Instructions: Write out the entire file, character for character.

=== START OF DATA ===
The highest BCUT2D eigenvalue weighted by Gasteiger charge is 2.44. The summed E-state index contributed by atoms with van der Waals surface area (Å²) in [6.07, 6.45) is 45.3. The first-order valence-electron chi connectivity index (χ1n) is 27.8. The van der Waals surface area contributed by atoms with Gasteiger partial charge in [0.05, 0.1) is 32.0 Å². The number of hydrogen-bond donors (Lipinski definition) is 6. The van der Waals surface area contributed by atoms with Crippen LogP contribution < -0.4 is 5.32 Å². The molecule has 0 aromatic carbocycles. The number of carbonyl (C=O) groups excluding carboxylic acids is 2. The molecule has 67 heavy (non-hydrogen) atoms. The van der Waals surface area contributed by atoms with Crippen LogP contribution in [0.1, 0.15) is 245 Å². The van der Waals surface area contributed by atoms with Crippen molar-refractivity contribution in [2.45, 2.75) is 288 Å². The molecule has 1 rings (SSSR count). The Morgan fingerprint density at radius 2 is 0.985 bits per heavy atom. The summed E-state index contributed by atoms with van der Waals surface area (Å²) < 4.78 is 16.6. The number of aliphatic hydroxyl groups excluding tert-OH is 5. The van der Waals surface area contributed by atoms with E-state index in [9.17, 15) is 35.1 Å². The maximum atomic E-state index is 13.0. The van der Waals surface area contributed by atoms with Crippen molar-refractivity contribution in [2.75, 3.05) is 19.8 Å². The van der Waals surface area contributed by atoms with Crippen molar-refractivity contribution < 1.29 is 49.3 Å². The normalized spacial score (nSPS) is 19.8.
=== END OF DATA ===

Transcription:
The highest BCUT2D eigenvalue weighted by Gasteiger charge is 2.44. The summed E-state index contributed by atoms with van der Waals surface area (Å²) in [6.07, 6.45) is 45.3. The first-order valence-electron chi connectivity index (χ1n) is 27.8. The van der Waals surface area contributed by atoms with Gasteiger partial charge in [0.05, 0.1) is 32.0 Å². The number of hydrogen-bond donors (Lipinski definition) is 6. The van der Waals surface area contributed by atoms with Crippen LogP contribution < -0.4 is 5.32 Å². The molecule has 0 aromatic carbocycles. The number of carbonyl (C=O) groups excluding carboxylic acids is 2. The molecule has 67 heavy (non-hydrogen) atoms. The van der Waals surface area contributed by atoms with Crippen LogP contribution in [0.1, 0.15) is 245 Å². The van der Waals surface area contributed by atoms with Crippen molar-refractivity contribution in [2.45, 2.75) is 288 Å². The molecule has 1 rings (SSSR count). The Morgan fingerprint density at radius 2 is 0.985 bits per heavy atom. The summed E-state index contributed by atoms with van der Waals surface area (Å²) < 4.78 is 16.6. The number of aliphatic hydroxyl groups excluding tert-OH is 5. The van der Waals surface area contributed by atoms with E-state index in [9.17, 15) is 35.1 Å². The maximum atomic E-state index is 13.0. The van der Waals surface area contributed by atoms with Crippen molar-refractivity contribution in [2.75, 3.05) is 19.8 Å². The van der Waals surface area contributed by atoms with Crippen molar-refractivity contribution < 1.29 is 49.3 Å². The normalized spacial score (nSPS) is 19.8.